Austria's chancellor Christian Kern said he wanted to avoid 'giving 600,000 Muslims in Austria the feeling that they are not part of our society.' Photograph: (Getty)
The new programme requires security measures obliging migrants to sign an 'integration contract' and a 'statement of values'
Austria's chancellor today said he will seek to ban full-face veils in public, as part of a wide-ranging government programme aimed at fending off the challenge of the far-right.
"The full-face veil will be banned in public spaces," Christian Kern said after ministers signed off on the new programme of policies set to be implemented over the coming 18 months.
There was no mention of a headscarf ban for civil servants, but the text said that state representatives must "present themselves as religiously neutral".
Kern said he wanted to avoid "giving 600,000 Muslims in Austria the feeling that they are not part of our society".
The 35-page programme also includes beefing up surveillance and security measures, obliging migrants granted the right to stay to sign an "integration contract" and a "statement of values".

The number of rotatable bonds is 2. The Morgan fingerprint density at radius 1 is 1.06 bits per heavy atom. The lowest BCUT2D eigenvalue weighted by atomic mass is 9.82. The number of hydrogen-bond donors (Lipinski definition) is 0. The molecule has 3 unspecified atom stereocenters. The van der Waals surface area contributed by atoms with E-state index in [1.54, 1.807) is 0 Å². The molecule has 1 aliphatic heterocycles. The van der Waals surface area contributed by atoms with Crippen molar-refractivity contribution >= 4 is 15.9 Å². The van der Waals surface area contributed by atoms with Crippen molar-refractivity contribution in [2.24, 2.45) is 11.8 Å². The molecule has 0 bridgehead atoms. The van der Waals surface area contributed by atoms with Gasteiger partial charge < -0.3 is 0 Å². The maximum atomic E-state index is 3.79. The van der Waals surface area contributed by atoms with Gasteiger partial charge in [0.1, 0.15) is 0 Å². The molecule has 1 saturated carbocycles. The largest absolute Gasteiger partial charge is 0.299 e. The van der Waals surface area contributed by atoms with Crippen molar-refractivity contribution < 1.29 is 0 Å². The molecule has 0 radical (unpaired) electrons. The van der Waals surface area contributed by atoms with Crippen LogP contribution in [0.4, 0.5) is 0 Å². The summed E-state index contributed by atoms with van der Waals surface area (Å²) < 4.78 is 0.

"Those who are not prepared to accept Enlightenment values will have to leave our country and society," according to the text.
It also promises the government will lower taxes and non-wage labour costs, restrict access of foreign workers to the Austrian labour market and create 70,000 new jobs.
Many of the measures set out in the programme must be hammered out in detail and receive parliamentary approval before they can come into force.
The move comes eight months after Kern, 51, replaced Werner Faymann at the head of an unhappy "grand coalition" between his Social Democrats (SPOe) and the centre-right People's Party (OeVP).
Both are facing a strong challenge from the Freedom Party (FPOe), which like similar groups across Europe has stoked concerns about immigration, security and the EU to top opinion polls.
There has been speculation for months that the Austrian coalition might call early elections. Monday's programme was aimed at showing it aims to govern until its mandate expires in late 2018.